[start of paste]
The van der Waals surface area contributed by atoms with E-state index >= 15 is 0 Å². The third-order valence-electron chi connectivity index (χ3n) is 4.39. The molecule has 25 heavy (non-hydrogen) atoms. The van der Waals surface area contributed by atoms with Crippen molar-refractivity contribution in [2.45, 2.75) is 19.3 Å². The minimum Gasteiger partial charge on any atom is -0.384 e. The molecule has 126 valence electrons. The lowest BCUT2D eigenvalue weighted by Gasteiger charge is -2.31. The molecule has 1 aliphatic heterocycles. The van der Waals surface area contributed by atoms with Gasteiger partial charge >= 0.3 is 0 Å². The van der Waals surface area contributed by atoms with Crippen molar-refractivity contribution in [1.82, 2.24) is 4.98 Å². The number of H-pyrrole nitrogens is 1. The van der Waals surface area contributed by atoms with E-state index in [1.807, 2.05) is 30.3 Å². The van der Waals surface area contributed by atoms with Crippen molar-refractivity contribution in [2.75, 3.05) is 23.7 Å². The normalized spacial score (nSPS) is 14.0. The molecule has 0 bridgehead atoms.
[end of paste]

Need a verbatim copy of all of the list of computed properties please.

The van der Waals surface area contributed by atoms with E-state index >= 15 is 0 Å². The third-order valence-electron chi connectivity index (χ3n) is 4.39. The molecule has 25 heavy (non-hydrogen) atoms. The van der Waals surface area contributed by atoms with Crippen molar-refractivity contribution in [2.45, 2.75) is 19.3 Å². The minimum Gasteiger partial charge on any atom is -0.384 e. The molecule has 126 valence electrons. The lowest BCUT2D eigenvalue weighted by Gasteiger charge is -2.31. The molecule has 1 aliphatic heterocycles. The van der Waals surface area contributed by atoms with Gasteiger partial charge >= 0.3 is 0 Å². The van der Waals surface area contributed by atoms with Crippen molar-refractivity contribution in [1.82, 2.24) is 4.98 Å². The number of H-pyrrole nitrogens is 1. The van der Waals surface area contributed by atoms with E-state index in [1.807, 2.05) is 30.3 Å². The van der Waals surface area contributed by atoms with Crippen molar-refractivity contribution in [2.75, 3.05) is 23.7 Å². The normalized spacial score (nSPS) is 14.0. The molecule has 0 bridgehead atoms.